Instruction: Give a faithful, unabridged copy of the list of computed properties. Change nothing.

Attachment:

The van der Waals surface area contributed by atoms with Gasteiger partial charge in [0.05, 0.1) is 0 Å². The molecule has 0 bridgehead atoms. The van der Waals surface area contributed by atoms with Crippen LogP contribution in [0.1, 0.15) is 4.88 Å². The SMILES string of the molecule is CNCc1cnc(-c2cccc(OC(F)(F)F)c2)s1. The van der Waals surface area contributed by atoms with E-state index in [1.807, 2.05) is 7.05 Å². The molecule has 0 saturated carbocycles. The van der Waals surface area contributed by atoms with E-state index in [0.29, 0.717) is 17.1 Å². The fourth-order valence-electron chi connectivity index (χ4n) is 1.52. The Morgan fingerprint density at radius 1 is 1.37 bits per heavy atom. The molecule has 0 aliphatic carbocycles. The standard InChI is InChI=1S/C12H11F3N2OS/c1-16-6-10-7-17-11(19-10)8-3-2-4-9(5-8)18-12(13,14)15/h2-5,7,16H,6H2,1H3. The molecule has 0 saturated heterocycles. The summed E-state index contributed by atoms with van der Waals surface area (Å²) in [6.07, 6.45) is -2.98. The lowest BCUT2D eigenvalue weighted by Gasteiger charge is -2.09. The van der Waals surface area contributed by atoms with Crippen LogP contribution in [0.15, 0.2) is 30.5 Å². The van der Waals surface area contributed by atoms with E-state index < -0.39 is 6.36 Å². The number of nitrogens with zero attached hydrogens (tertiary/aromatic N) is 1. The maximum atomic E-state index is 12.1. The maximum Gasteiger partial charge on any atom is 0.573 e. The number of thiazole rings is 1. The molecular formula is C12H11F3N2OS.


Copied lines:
The van der Waals surface area contributed by atoms with Gasteiger partial charge in [0.05, 0.1) is 0 Å². The molecule has 0 bridgehead atoms. The van der Waals surface area contributed by atoms with Crippen LogP contribution in [0.1, 0.15) is 4.88 Å². The SMILES string of the molecule is CNCc1cnc(-c2cccc(OC(F)(F)F)c2)s1. The van der Waals surface area contributed by atoms with E-state index in [1.807, 2.05) is 7.05 Å². The molecule has 0 saturated carbocycles. The van der Waals surface area contributed by atoms with E-state index in [0.29, 0.717) is 17.1 Å². The fourth-order valence-electron chi connectivity index (χ4n) is 1.52. The Morgan fingerprint density at radius 1 is 1.37 bits per heavy atom. The molecule has 0 aliphatic carbocycles. The standard InChI is InChI=1S/C12H11F3N2OS/c1-16-6-10-7-17-11(19-10)8-3-2-4-9(5-8)18-12(13,14)15/h2-5,7,16H,6H2,1H3. The molecule has 0 saturated heterocycles. The summed E-state index contributed by atoms with van der Waals surface area (Å²) in [6.07, 6.45) is -2.98. The lowest BCUT2D eigenvalue weighted by Gasteiger charge is -2.09. The van der Waals surface area contributed by atoms with Crippen LogP contribution in [0.15, 0.2) is 30.5 Å². The van der Waals surface area contributed by atoms with E-state index < -0.39 is 6.36 Å². The number of nitrogens with zero attached hydrogens (tertiary/aromatic N) is 1. The maximum atomic E-state index is 12.1. The maximum Gasteiger partial charge on any atom is 0.573 e. The number of thiazole rings is 1. The molecular formula is C12H11F3N2OS.